2 older men whispering to each other perhaps one is poisoning the other's mind

Undue Influence or Fraudulent Calumny

In our last blog (at least for now) about undue influence, we look at undue influence and fraudulent calumny

We’ve covered the issue of ‘undue influence’ in a couple of recent blogs, looking at the principles of undue influence as set out in the case of Edwards v Edwards, and then looking at undue influence in practice, looking at some cases where undue influence was – and where it wasn’t – proved. In this blog, we look at a related but different issue: “fraudulent calumny” and how this differs from undue influence.

What on earth is fraudulent calumny?

It’s an indication of how archaic the law can sometimes seem that there is a concept in will dispute law referred to as ‘fraudulent calumny’. Essentially, this refers to a situation where someone (person A) ‘poisons the mind’ of the person making the will (T)’s mind against someone else so that this someone else (B) is then left out of T’s will. This is not about A threatening or otherwise persuading T to make his or her will in a particular way. It is about A acting in a way that leads T to think less of B, to the extent that T then decides not to leave anything (or to leave less than he or she would otherwise have left) to B.

The difference between undue influence and fraudulent calumny is subtle, but it is important to understand. Undue influence is where A essentially coerces the person making the will to do so in a particular way that either benefits someone who would not otherwise have benefited (not necessarily the person doing the coercing) at the expense of B or leaves out B entirely. However, when undue influence is in play, A does not try and change T’s view of B – only to influence the contents of the will. Fraudulent calumny is about A changing T’s perception of B so that T appears to leave B out of the will of his or her own accord.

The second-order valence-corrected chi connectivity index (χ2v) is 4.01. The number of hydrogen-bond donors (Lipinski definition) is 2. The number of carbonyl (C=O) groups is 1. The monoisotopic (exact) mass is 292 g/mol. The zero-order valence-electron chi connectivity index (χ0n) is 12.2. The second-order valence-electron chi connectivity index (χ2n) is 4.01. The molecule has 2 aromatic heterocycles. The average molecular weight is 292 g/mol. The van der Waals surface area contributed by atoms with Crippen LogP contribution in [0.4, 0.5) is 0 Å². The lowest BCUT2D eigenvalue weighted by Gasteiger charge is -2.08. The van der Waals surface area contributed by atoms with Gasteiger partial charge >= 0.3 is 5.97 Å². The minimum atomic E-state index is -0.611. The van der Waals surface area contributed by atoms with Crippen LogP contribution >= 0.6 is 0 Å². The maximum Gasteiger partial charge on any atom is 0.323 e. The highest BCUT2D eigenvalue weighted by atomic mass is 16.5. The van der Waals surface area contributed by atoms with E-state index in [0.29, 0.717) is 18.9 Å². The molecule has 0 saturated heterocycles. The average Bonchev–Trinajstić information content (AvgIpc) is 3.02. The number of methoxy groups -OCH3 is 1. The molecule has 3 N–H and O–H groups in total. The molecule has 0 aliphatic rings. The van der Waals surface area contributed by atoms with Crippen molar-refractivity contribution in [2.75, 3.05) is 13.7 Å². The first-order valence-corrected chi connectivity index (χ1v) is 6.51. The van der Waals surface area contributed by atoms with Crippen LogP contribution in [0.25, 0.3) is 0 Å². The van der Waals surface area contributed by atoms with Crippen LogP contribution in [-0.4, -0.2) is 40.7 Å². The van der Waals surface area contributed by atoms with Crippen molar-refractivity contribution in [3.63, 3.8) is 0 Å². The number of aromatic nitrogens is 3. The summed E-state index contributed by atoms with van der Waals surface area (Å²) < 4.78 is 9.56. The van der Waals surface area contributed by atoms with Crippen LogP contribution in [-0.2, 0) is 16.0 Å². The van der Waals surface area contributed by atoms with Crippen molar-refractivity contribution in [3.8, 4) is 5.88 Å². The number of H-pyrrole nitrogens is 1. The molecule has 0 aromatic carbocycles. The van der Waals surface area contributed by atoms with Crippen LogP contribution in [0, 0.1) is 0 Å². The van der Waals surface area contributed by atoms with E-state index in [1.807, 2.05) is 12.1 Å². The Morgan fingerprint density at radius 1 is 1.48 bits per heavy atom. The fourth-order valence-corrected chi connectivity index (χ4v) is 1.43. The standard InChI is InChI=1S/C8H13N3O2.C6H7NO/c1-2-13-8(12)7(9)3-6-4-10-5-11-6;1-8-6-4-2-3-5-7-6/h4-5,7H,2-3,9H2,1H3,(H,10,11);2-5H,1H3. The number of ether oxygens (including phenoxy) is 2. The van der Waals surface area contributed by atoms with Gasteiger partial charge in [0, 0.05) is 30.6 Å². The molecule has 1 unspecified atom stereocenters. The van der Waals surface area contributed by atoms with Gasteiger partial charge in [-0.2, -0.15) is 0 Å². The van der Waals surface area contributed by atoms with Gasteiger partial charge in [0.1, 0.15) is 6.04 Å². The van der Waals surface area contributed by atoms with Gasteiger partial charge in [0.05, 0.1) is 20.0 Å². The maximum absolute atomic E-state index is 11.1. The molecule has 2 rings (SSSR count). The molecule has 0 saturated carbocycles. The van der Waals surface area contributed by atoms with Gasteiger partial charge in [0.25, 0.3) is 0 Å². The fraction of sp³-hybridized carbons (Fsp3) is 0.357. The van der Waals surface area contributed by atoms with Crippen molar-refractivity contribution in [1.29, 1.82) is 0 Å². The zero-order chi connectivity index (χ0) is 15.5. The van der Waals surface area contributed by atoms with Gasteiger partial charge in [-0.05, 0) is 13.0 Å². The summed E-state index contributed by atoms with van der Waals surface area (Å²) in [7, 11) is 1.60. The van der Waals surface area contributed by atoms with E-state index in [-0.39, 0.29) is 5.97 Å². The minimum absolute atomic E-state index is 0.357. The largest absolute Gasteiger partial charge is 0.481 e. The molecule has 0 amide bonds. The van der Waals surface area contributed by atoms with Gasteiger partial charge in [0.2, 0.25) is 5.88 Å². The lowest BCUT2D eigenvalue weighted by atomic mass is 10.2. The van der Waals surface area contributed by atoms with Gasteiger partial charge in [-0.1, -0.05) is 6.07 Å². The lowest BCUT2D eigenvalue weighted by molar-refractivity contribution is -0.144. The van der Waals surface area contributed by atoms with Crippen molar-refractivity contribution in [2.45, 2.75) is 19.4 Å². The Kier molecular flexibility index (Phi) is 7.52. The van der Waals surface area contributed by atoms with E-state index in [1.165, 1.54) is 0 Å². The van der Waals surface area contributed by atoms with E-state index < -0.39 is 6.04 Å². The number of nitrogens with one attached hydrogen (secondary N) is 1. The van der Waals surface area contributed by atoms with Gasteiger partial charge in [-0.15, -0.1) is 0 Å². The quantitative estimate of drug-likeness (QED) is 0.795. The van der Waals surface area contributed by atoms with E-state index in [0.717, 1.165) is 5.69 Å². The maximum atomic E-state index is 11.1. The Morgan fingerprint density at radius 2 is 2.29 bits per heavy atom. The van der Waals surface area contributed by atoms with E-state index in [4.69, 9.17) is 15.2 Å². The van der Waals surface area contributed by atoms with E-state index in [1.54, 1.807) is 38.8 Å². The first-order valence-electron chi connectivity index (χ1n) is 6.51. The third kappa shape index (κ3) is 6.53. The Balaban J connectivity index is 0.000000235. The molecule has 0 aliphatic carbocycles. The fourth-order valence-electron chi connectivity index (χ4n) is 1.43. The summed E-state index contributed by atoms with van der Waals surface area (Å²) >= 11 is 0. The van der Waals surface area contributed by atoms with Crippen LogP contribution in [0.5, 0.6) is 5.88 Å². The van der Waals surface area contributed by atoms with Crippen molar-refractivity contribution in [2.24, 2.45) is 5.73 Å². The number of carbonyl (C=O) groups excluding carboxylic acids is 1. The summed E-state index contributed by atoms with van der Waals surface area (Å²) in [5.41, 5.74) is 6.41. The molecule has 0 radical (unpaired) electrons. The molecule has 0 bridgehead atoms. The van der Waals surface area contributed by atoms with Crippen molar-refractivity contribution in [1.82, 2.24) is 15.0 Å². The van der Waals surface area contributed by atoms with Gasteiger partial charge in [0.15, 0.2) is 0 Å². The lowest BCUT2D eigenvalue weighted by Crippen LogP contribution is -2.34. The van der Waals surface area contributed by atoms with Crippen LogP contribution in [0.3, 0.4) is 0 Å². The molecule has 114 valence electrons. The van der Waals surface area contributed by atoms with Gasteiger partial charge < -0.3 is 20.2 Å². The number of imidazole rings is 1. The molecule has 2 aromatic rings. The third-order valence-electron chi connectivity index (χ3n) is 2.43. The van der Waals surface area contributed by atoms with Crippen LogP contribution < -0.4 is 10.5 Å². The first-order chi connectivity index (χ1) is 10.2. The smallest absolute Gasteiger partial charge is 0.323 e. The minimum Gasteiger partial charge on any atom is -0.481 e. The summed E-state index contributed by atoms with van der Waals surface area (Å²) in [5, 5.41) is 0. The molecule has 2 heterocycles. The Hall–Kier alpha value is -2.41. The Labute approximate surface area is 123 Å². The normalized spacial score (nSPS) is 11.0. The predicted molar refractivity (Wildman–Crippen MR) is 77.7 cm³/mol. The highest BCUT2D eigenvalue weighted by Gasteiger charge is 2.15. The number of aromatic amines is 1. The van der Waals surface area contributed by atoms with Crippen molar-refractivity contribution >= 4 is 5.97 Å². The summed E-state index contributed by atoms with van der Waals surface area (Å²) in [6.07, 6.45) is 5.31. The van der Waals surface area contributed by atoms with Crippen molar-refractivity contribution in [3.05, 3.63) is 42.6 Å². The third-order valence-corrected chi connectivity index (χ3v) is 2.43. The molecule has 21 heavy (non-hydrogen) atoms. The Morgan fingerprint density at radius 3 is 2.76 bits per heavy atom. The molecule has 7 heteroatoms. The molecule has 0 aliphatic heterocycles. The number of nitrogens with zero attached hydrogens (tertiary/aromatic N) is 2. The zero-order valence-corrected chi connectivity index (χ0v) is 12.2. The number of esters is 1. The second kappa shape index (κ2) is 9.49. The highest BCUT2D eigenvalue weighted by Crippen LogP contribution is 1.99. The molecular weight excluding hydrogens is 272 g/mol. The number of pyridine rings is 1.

What is required to prove fraudulent calumny?

The case of Edwards v Edwards looked at what would be needed to prove fraudulent calumny.

A poisoning of the mind

As we mentioned earlier, rather than influencing the way a will is written, fraudulent calumny is about A influencing how T views B.

No other explanation

A vital element of fraudulent calumny is that there can be no other explanation for the way that the will has been written.

Knowledge of the lie

If you are looking to prove that A influenced T’s view of B, you must show that A knew what he was saying about B was untrue, or did not care if it was true or untrue. If A believed that what he was telling T about B was true, then even if those things were objectively untrue, this cannot alone be used to declare the will invalid.

A natural beneficiary

The other important factor when proving a fraudulent calumny is that ‘B’ must be ‘a natural beneficiary’ of T. This must be someone who would expect to benefit under T’s will – a child or near relative perhaps.

Fraudulent Calumny in action

Cases involving fraudulent calumny are even rarer than cases involving undue influence, but there are some that have reached the courts. Perhaps the key case is Edwards v Edwards, a case we’ve mentioned before. The facts were that a mother left her entire estate to one son (A), and nothing to her other son (B). B did not live close to his mother, but still did a lot for her and there was no reason that he should have been left out of the will. A lived with his mother and drank. It was established that A’s mother was scared of him, and also that A had told his mother that B had stolen money from her. The judge found that there was no other explanation for the way the will was written other than that A had poisoned her mind against B (and against B’s wife).

Not to be undertaken lightly

While some may consider fraudulent calumny to be an extreme form of undue influence, the key for anyone contemplating bringing a claim is to remember that they will need very strong evidence to prove that A made the allegations, cast the aspersions, fed the poison to T, and also that A knew or did not care that they were false allegations.  As T will not be around to give evidence about what had happened in the run up to making the will, anyone seeking to prove fraudulent calumny will need to think carefully about what evidence  they have – perhaps in the form of statements from other friends and family members close to T, letters or diaries.

If you think you may be in a situation where there has been fraudulent calumny or undue influence which has affected your inheritance, it’s vital to talk through the options you have to challenge the will concerned with a specialist. We are will dispute experts and offer a free claim assessment . We can handle most cases on a ‘no win no fee’ basis, making the whole process far more affordable than you might have thought.